Remember the once humorous “Mac vs PCs” ads of yesteryears? Actor Justin Long, who portrayed the Mac side of the fence, has already moved on from computers to smartphones, specifically a Huawei phone, and Apple is doing likewise. Somewhat. The company, who still makes Macs, has launched a few new ads touting the benefits of an iPad Pro and how it is better than a computer. But in doing so it is claiming, perhaps mistakenly, that it is not a computer.
So instead of an “I’m a Mac, I’m a PC” theme, Apple is going for an “I’m an iPad Pro, I’m a computer” face off. The short ads, just 16 seconds in length, are a mixed bag of humor. They all start off with overblown tweets bemoaning one limitation or another of computers, particularly PCs. Naturally, it then goes off to say how the iPad Pro is much better than these because it isn’t one.
That said, there might be a few jumps in logic and assumptions made in these ads for the sake of advertisement, which isn’t exactly out of the ordinary. For example, one ad says how an iPad Pro doesn’t get PC viruses. While amazing at face value (which is what most consumers will probably think about), that’s the same as saying that Android phones don’t get PC viruses. It’s technically true, but that’s not to say the iPad Pro, or iOS for that matter, is completely immune to malware.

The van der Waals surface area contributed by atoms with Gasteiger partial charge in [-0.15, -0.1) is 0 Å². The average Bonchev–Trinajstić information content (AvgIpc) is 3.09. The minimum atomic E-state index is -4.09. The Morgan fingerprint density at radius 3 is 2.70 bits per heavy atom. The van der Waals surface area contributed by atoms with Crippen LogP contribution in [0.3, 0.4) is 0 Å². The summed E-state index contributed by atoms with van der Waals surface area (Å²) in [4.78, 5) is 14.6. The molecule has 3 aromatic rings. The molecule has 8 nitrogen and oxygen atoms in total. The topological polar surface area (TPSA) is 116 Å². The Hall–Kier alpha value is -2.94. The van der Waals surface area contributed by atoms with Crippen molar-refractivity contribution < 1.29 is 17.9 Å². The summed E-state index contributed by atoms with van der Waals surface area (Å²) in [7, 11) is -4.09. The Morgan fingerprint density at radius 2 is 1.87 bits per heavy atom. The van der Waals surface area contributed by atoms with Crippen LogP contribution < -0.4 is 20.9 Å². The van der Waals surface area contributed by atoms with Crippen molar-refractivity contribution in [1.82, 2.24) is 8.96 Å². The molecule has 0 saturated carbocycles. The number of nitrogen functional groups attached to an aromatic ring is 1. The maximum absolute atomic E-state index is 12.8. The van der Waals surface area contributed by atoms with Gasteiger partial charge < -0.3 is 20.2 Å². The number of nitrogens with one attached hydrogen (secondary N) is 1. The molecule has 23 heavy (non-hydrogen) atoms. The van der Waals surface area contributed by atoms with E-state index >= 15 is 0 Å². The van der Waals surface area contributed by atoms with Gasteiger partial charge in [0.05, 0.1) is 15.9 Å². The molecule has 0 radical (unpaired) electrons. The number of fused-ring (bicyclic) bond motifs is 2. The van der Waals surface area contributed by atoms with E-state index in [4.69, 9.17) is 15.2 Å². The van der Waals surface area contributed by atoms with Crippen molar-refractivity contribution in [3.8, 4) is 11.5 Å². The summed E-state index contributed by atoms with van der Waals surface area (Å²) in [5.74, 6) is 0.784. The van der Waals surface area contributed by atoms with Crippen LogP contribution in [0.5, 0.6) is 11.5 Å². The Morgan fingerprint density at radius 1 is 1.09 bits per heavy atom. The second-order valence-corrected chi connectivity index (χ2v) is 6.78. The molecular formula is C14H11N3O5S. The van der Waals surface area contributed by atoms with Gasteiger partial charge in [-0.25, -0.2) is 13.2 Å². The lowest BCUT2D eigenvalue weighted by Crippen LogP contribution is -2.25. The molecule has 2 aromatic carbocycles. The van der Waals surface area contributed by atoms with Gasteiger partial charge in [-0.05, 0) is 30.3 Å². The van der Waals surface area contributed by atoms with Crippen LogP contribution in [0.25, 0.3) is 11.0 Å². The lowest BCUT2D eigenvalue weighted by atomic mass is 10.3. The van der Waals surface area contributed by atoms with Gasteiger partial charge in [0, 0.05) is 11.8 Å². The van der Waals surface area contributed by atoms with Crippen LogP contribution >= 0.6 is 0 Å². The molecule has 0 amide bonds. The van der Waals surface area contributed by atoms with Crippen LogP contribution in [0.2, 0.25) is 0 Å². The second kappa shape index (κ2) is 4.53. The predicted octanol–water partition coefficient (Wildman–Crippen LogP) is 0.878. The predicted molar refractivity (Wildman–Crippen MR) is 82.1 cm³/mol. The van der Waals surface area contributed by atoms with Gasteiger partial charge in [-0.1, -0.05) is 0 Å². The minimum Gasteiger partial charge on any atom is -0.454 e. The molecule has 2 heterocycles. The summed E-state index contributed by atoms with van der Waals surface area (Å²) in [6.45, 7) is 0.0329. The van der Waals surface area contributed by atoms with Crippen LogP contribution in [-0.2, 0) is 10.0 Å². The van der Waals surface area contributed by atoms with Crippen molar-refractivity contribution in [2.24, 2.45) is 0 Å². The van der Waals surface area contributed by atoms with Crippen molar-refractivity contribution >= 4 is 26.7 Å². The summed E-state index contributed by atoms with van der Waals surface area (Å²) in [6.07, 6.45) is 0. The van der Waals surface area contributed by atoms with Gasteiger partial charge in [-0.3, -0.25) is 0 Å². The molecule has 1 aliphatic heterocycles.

One ad also talks about how the iPad Pro can let you practically work anywhere, even where there’s no Wi-Fi, because of 4G connectivity. That, however, is only true for some models. Plus, some laptops do actually come with support for SIM cards as well, making this point almost moot.
The one factually accurate claim the ads make is that the iPad Pro does have Microsoft Word available. It’s not the full version, sure, but it works. Interestingly, the most factual ad is perhaps also the most boring.
Perhaps most curious is the clip that does actually say that the iPad Pro is not a computer, for all the reasons above. Apple seems to be willing to redefine what the word “computer” means. But even if we were to adopt that re-definition, that would still mean that some Android tablets and the Surface 3 (with LTE) could still trump it in some aspects.